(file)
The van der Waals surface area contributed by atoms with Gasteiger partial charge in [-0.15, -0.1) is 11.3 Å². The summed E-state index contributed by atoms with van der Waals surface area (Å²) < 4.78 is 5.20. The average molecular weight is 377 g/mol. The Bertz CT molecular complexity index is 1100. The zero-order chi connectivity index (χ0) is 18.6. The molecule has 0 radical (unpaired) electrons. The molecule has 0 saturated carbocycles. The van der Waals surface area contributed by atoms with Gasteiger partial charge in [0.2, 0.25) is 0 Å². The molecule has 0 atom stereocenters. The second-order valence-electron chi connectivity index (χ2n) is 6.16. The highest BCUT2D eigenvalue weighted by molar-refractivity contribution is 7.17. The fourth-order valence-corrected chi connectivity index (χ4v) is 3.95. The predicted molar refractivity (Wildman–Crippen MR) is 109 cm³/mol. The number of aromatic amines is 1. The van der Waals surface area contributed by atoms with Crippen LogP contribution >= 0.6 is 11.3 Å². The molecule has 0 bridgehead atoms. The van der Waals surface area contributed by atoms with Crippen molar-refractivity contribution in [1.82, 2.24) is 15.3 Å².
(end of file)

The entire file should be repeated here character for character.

The van der Waals surface area contributed by atoms with Gasteiger partial charge in [-0.15, -0.1) is 11.3 Å². The summed E-state index contributed by atoms with van der Waals surface area (Å²) < 4.78 is 5.20. The average molecular weight is 377 g/mol. The Bertz CT molecular complexity index is 1100. The zero-order chi connectivity index (χ0) is 18.6. The molecule has 0 radical (unpaired) electrons. The molecule has 0 saturated carbocycles. The van der Waals surface area contributed by atoms with Gasteiger partial charge in [0.2, 0.25) is 0 Å². The molecule has 0 atom stereocenters. The second-order valence-electron chi connectivity index (χ2n) is 6.16. The highest BCUT2D eigenvalue weighted by molar-refractivity contribution is 7.17. The fourth-order valence-corrected chi connectivity index (χ4v) is 3.95. The predicted molar refractivity (Wildman–Crippen MR) is 109 cm³/mol. The number of aromatic amines is 1. The van der Waals surface area contributed by atoms with Crippen LogP contribution >= 0.6 is 11.3 Å². The molecule has 0 bridgehead atoms. The van der Waals surface area contributed by atoms with Crippen molar-refractivity contribution in [1.82, 2.24) is 15.3 Å².